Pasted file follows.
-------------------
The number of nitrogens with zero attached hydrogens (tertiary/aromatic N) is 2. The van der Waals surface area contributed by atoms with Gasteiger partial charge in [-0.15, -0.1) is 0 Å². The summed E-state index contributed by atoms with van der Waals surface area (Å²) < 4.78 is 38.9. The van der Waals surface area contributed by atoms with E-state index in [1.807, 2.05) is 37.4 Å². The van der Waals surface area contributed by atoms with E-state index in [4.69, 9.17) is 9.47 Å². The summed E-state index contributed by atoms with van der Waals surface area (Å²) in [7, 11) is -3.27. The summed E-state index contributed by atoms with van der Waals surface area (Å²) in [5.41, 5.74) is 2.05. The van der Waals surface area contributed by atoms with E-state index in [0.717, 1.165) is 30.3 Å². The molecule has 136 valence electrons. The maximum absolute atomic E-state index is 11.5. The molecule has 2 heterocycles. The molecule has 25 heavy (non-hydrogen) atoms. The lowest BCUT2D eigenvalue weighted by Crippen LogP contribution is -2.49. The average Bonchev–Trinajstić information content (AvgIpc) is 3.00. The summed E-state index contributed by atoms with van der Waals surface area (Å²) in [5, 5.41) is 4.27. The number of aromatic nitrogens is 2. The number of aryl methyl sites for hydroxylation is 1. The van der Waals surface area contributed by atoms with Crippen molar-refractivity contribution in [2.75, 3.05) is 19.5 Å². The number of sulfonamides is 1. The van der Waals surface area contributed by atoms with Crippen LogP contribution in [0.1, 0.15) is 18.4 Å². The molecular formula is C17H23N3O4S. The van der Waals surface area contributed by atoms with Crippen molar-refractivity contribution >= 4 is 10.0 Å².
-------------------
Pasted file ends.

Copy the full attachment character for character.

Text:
The number of nitrogens with zero attached hydrogens (tertiary/aromatic N) is 2. The van der Waals surface area contributed by atoms with Gasteiger partial charge in [-0.15, -0.1) is 0 Å². The summed E-state index contributed by atoms with van der Waals surface area (Å²) < 4.78 is 38.9. The van der Waals surface area contributed by atoms with E-state index in [1.807, 2.05) is 37.4 Å². The van der Waals surface area contributed by atoms with E-state index in [4.69, 9.17) is 9.47 Å². The summed E-state index contributed by atoms with van der Waals surface area (Å²) in [7, 11) is -3.27. The summed E-state index contributed by atoms with van der Waals surface area (Å²) in [5.41, 5.74) is 2.05. The van der Waals surface area contributed by atoms with E-state index in [0.717, 1.165) is 30.3 Å². The molecule has 136 valence electrons. The maximum absolute atomic E-state index is 11.5. The molecule has 2 heterocycles. The molecule has 25 heavy (non-hydrogen) atoms. The lowest BCUT2D eigenvalue weighted by Crippen LogP contribution is -2.49. The average Bonchev–Trinajstić information content (AvgIpc) is 3.00. The summed E-state index contributed by atoms with van der Waals surface area (Å²) in [5, 5.41) is 4.27. The number of aromatic nitrogens is 2. The number of aryl methyl sites for hydroxylation is 1. The van der Waals surface area contributed by atoms with Crippen molar-refractivity contribution in [2.75, 3.05) is 19.5 Å². The number of sulfonamides is 1. The van der Waals surface area contributed by atoms with Crippen LogP contribution in [0.1, 0.15) is 18.4 Å². The molecular formula is C17H23N3O4S. The van der Waals surface area contributed by atoms with Crippen molar-refractivity contribution >= 4 is 10.0 Å².